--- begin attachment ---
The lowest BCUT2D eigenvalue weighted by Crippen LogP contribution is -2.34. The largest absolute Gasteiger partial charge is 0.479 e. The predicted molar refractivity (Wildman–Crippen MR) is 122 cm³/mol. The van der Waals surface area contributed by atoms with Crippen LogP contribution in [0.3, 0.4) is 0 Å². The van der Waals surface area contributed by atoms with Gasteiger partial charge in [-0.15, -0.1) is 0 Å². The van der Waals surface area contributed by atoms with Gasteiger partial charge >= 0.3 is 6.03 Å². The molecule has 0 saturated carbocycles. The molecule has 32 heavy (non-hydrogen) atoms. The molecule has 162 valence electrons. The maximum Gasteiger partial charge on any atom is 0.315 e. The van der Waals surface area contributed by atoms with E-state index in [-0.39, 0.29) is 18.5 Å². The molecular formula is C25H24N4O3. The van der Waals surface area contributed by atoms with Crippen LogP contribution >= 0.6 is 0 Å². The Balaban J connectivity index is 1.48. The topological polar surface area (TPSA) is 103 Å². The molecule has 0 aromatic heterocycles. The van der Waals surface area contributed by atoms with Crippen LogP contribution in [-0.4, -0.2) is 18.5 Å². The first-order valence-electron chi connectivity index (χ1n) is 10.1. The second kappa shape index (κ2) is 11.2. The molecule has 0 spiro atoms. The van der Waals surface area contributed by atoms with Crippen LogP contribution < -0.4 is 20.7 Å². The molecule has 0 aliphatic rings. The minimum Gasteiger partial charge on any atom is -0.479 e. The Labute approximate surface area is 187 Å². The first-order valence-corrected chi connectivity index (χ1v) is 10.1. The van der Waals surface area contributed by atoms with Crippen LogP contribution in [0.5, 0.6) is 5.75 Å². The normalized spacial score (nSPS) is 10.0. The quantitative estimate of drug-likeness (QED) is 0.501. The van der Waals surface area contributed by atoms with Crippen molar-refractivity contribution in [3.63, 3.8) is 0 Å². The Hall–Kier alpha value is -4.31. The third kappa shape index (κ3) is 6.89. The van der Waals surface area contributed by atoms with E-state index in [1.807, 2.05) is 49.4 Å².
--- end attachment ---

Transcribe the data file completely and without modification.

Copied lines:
The lowest BCUT2D eigenvalue weighted by Crippen LogP contribution is -2.34. The largest absolute Gasteiger partial charge is 0.479 e. The predicted molar refractivity (Wildman–Crippen MR) is 122 cm³/mol. The van der Waals surface area contributed by atoms with Crippen LogP contribution in [0.3, 0.4) is 0 Å². The van der Waals surface area contributed by atoms with Gasteiger partial charge in [-0.15, -0.1) is 0 Å². The van der Waals surface area contributed by atoms with Gasteiger partial charge >= 0.3 is 6.03 Å². The molecule has 0 saturated carbocycles. The molecule has 32 heavy (non-hydrogen) atoms. The molecule has 162 valence electrons. The maximum Gasteiger partial charge on any atom is 0.315 e. The van der Waals surface area contributed by atoms with E-state index in [-0.39, 0.29) is 18.5 Å². The molecular formula is C25H24N4O3. The van der Waals surface area contributed by atoms with Crippen LogP contribution >= 0.6 is 0 Å². The Balaban J connectivity index is 1.48. The topological polar surface area (TPSA) is 103 Å². The molecule has 0 aromatic heterocycles. The van der Waals surface area contributed by atoms with Crippen LogP contribution in [-0.4, -0.2) is 18.5 Å². The first-order valence-electron chi connectivity index (χ1n) is 10.1. The second kappa shape index (κ2) is 11.2. The molecule has 0 spiro atoms. The van der Waals surface area contributed by atoms with Crippen LogP contribution < -0.4 is 20.7 Å². The molecule has 0 aliphatic rings. The minimum Gasteiger partial charge on any atom is -0.479 e. The Labute approximate surface area is 187 Å². The first-order valence-corrected chi connectivity index (χ1v) is 10.1. The van der Waals surface area contributed by atoms with Crippen LogP contribution in [0.5, 0.6) is 5.75 Å². The normalized spacial score (nSPS) is 10.0. The quantitative estimate of drug-likeness (QED) is 0.501. The van der Waals surface area contributed by atoms with Crippen molar-refractivity contribution in [3.63, 3.8) is 0 Å². The Hall–Kier alpha value is -4.31. The third kappa shape index (κ3) is 6.89. The van der Waals surface area contributed by atoms with E-state index in [1.807, 2.05) is 49.4 Å².